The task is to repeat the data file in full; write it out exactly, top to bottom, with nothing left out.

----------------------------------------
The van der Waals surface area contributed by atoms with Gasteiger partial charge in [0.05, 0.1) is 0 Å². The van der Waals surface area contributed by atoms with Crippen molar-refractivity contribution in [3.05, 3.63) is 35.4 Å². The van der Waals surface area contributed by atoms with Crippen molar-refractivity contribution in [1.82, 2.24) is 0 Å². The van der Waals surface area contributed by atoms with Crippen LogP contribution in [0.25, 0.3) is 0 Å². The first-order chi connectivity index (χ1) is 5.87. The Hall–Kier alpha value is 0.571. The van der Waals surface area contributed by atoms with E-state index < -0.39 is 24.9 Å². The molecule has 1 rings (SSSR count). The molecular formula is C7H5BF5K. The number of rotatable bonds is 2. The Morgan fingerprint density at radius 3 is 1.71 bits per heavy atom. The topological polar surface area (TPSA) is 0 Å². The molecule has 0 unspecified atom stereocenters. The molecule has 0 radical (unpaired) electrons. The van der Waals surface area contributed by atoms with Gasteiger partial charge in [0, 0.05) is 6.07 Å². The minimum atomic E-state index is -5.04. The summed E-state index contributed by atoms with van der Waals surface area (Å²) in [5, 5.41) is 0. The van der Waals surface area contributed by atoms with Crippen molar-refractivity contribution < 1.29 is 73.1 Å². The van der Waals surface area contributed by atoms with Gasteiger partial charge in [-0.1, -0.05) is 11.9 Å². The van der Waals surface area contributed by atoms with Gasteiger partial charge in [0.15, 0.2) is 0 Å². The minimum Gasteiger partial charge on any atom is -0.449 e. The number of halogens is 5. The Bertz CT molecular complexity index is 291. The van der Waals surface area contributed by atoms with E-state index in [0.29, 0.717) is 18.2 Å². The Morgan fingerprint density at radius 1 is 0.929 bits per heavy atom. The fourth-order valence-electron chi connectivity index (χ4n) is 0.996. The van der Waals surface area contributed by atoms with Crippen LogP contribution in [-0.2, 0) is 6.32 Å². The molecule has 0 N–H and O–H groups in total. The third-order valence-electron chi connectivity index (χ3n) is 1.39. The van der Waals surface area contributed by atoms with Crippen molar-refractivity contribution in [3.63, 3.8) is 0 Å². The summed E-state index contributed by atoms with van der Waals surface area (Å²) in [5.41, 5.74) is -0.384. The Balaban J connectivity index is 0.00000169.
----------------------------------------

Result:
The van der Waals surface area contributed by atoms with Gasteiger partial charge in [0.05, 0.1) is 0 Å². The van der Waals surface area contributed by atoms with Crippen molar-refractivity contribution in [3.05, 3.63) is 35.4 Å². The van der Waals surface area contributed by atoms with Crippen molar-refractivity contribution in [1.82, 2.24) is 0 Å². The van der Waals surface area contributed by atoms with Crippen LogP contribution in [0.25, 0.3) is 0 Å². The first-order chi connectivity index (χ1) is 5.87. The Hall–Kier alpha value is 0.571. The van der Waals surface area contributed by atoms with E-state index < -0.39 is 24.9 Å². The molecule has 1 rings (SSSR count). The molecular formula is C7H5BF5K. The number of rotatable bonds is 2. The Morgan fingerprint density at radius 3 is 1.71 bits per heavy atom. The topological polar surface area (TPSA) is 0 Å². The molecule has 0 unspecified atom stereocenters. The molecule has 0 radical (unpaired) electrons. The van der Waals surface area contributed by atoms with Gasteiger partial charge in [0, 0.05) is 6.07 Å². The minimum atomic E-state index is -5.04. The summed E-state index contributed by atoms with van der Waals surface area (Å²) in [5, 5.41) is 0. The van der Waals surface area contributed by atoms with Crippen molar-refractivity contribution < 1.29 is 73.1 Å². The van der Waals surface area contributed by atoms with Gasteiger partial charge in [-0.1, -0.05) is 11.9 Å². The van der Waals surface area contributed by atoms with Gasteiger partial charge in [0.15, 0.2) is 0 Å². The minimum Gasteiger partial charge on any atom is -0.449 e. The number of halogens is 5. The Bertz CT molecular complexity index is 291. The van der Waals surface area contributed by atoms with E-state index in [0.29, 0.717) is 18.2 Å². The Morgan fingerprint density at radius 1 is 0.929 bits per heavy atom. The fourth-order valence-electron chi connectivity index (χ4n) is 0.996. The van der Waals surface area contributed by atoms with Crippen LogP contribution in [-0.2, 0) is 6.32 Å². The molecule has 0 N–H and O–H groups in total. The third-order valence-electron chi connectivity index (χ3n) is 1.39. The van der Waals surface area contributed by atoms with Crippen molar-refractivity contribution in [3.63, 3.8) is 0 Å². The summed E-state index contributed by atoms with van der Waals surface area (Å²) in [5.41, 5.74) is -0.384. The Balaban J connectivity index is 0.00000169.